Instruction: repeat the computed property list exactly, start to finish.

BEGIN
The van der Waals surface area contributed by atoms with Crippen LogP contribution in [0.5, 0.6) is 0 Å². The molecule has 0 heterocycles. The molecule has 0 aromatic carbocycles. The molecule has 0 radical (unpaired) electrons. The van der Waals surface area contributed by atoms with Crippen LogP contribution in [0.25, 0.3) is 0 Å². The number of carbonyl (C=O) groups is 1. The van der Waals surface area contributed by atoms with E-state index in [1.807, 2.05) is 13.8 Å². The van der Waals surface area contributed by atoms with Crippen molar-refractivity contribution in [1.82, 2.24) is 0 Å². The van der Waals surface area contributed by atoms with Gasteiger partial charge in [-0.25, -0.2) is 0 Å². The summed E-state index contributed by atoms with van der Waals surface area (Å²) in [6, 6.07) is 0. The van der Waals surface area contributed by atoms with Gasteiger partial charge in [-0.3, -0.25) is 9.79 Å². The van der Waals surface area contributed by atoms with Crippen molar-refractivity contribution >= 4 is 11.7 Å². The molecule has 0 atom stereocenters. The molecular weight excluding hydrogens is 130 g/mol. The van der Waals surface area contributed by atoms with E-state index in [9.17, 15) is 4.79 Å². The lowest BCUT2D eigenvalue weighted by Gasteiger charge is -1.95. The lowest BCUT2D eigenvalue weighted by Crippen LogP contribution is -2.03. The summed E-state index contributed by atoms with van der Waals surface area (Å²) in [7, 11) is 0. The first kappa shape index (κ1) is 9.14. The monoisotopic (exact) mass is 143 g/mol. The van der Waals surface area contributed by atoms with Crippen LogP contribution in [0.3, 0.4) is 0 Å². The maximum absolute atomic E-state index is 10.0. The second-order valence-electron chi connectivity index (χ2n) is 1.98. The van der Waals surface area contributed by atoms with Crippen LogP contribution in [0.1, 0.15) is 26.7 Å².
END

The van der Waals surface area contributed by atoms with Crippen LogP contribution in [0.5, 0.6) is 0 Å². The molecule has 0 heterocycles. The molecule has 0 aromatic carbocycles. The molecule has 0 radical (unpaired) electrons. The van der Waals surface area contributed by atoms with Crippen LogP contribution in [0.25, 0.3) is 0 Å². The number of carbonyl (C=O) groups is 1. The van der Waals surface area contributed by atoms with E-state index in [1.807, 2.05) is 13.8 Å². The van der Waals surface area contributed by atoms with Crippen molar-refractivity contribution in [1.82, 2.24) is 0 Å². The van der Waals surface area contributed by atoms with Gasteiger partial charge in [-0.25, -0.2) is 0 Å². The summed E-state index contributed by atoms with van der Waals surface area (Å²) in [6, 6.07) is 0. The van der Waals surface area contributed by atoms with Gasteiger partial charge in [-0.3, -0.25) is 9.79 Å². The van der Waals surface area contributed by atoms with Crippen molar-refractivity contribution >= 4 is 11.7 Å². The molecule has 0 atom stereocenters. The molecular weight excluding hydrogens is 130 g/mol. The van der Waals surface area contributed by atoms with E-state index in [9.17, 15) is 4.79 Å². The lowest BCUT2D eigenvalue weighted by Gasteiger charge is -1.95. The lowest BCUT2D eigenvalue weighted by Crippen LogP contribution is -2.03. The summed E-state index contributed by atoms with van der Waals surface area (Å²) in [7, 11) is 0. The first kappa shape index (κ1) is 9.14. The monoisotopic (exact) mass is 143 g/mol. The van der Waals surface area contributed by atoms with Crippen LogP contribution in [0.3, 0.4) is 0 Å². The maximum absolute atomic E-state index is 10.0. The second-order valence-electron chi connectivity index (χ2n) is 1.98. The van der Waals surface area contributed by atoms with Crippen LogP contribution in [0.1, 0.15) is 26.7 Å².